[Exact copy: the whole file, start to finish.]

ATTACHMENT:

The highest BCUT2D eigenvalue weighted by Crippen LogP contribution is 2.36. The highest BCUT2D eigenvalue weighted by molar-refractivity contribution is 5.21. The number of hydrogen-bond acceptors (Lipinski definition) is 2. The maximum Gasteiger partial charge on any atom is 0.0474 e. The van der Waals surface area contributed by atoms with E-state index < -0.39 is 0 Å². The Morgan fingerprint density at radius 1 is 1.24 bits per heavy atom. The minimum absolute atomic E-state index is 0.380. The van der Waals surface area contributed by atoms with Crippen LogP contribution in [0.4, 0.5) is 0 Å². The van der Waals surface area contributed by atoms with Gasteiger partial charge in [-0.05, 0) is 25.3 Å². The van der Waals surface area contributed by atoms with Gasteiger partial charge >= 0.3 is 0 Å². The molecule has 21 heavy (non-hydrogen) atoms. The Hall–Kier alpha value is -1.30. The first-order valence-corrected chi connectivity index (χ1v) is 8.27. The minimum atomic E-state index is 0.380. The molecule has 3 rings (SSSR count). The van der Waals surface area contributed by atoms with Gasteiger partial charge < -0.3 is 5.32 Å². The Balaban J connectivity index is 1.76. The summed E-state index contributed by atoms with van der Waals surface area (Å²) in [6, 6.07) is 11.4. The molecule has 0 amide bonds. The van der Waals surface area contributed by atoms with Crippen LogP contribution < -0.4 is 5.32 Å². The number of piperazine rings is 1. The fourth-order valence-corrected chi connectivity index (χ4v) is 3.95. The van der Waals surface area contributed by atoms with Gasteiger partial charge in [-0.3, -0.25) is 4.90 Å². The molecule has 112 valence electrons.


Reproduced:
The highest BCUT2D eigenvalue weighted by Crippen LogP contribution is 2.36. The highest BCUT2D eigenvalue weighted by molar-refractivity contribution is 5.21. The number of hydrogen-bond acceptors (Lipinski definition) is 2. The maximum Gasteiger partial charge on any atom is 0.0474 e. The van der Waals surface area contributed by atoms with E-state index < -0.39 is 0 Å². The Morgan fingerprint density at radius 1 is 1.24 bits per heavy atom. The minimum absolute atomic E-state index is 0.380. The van der Waals surface area contributed by atoms with Crippen LogP contribution in [0.4, 0.5) is 0 Å². The van der Waals surface area contributed by atoms with Gasteiger partial charge in [-0.05, 0) is 25.3 Å². The van der Waals surface area contributed by atoms with Gasteiger partial charge >= 0.3 is 0 Å². The molecule has 21 heavy (non-hydrogen) atoms. The Hall–Kier alpha value is -1.30. The first-order valence-corrected chi connectivity index (χ1v) is 8.27. The minimum atomic E-state index is 0.380. The molecule has 3 rings (SSSR count). The van der Waals surface area contributed by atoms with Gasteiger partial charge < -0.3 is 5.32 Å². The Balaban J connectivity index is 1.76. The summed E-state index contributed by atoms with van der Waals surface area (Å²) in [6, 6.07) is 11.4. The molecule has 0 amide bonds. The van der Waals surface area contributed by atoms with Crippen LogP contribution < -0.4 is 5.32 Å². The number of piperazine rings is 1. The fourth-order valence-corrected chi connectivity index (χ4v) is 3.95. The van der Waals surface area contributed by atoms with Gasteiger partial charge in [-0.3, -0.25) is 4.90 Å². The molecule has 112 valence electrons.